It’s going to get expensive. Germany and Italy have backed the EU’s main negotiator, Michel Barnier, demanding that Britain and the EU work out the bill for divorce proceedings and establish the rights of EU citizens in the U.K. before they start discussing a trade deal. Britain has maintained that trade talks must happen in parallel with negotiations over the costs for Britain, which are estimated at around $63.5 billion. Meanwhile, Ireland’s calling for a provision that could allow Northern Ireland to become part of Ireland — and thus the EU.

  8. 45 Die in Syria, Jenner Questions Trump, and the PDB Quiz

    Know This: A suicide bomber in al-Bab, Syria, has killed 45 people and injured dozens. Caitlyn Jenner, a longtime supporter of President Trump, calls his orders on transgender bathroom laws “a disaster.” And the Swedish town of Overtornea is considering boosting the local birth rate by giving municipal employees a weekly paid hour off to go home and have sex.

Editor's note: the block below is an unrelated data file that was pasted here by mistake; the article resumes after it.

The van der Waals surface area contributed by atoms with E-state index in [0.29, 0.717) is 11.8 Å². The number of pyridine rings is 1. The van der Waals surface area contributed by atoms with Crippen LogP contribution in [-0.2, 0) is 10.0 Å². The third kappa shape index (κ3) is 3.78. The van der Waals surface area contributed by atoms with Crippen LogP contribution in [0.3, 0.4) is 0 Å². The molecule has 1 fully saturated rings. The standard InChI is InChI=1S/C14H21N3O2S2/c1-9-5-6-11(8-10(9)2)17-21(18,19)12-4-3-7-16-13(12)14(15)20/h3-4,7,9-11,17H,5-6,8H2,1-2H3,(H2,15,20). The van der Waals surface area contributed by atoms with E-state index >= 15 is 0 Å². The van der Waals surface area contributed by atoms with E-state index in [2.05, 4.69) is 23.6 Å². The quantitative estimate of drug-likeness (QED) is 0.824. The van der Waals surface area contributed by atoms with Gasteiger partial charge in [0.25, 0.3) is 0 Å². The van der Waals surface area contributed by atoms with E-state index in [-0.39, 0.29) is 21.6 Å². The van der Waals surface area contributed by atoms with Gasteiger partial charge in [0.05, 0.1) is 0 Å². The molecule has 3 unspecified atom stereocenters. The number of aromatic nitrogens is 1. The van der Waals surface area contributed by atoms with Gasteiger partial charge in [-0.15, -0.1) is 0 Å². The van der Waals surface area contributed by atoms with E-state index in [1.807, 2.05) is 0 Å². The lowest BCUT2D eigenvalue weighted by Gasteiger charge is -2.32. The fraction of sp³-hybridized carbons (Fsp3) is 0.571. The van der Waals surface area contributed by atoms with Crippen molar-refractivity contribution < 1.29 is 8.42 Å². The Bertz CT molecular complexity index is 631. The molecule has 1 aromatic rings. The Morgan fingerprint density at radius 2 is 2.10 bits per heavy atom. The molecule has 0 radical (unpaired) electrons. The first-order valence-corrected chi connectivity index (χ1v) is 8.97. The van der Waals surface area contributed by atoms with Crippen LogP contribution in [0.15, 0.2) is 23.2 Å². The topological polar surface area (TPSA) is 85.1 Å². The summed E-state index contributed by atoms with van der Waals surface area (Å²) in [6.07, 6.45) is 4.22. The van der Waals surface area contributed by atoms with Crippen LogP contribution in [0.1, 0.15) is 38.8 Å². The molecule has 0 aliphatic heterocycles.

Try This: Feeling presidential after a week of briefings? Prove it with the PDB quiz.

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    Arizona Bill Aims to Curtail Protest Rights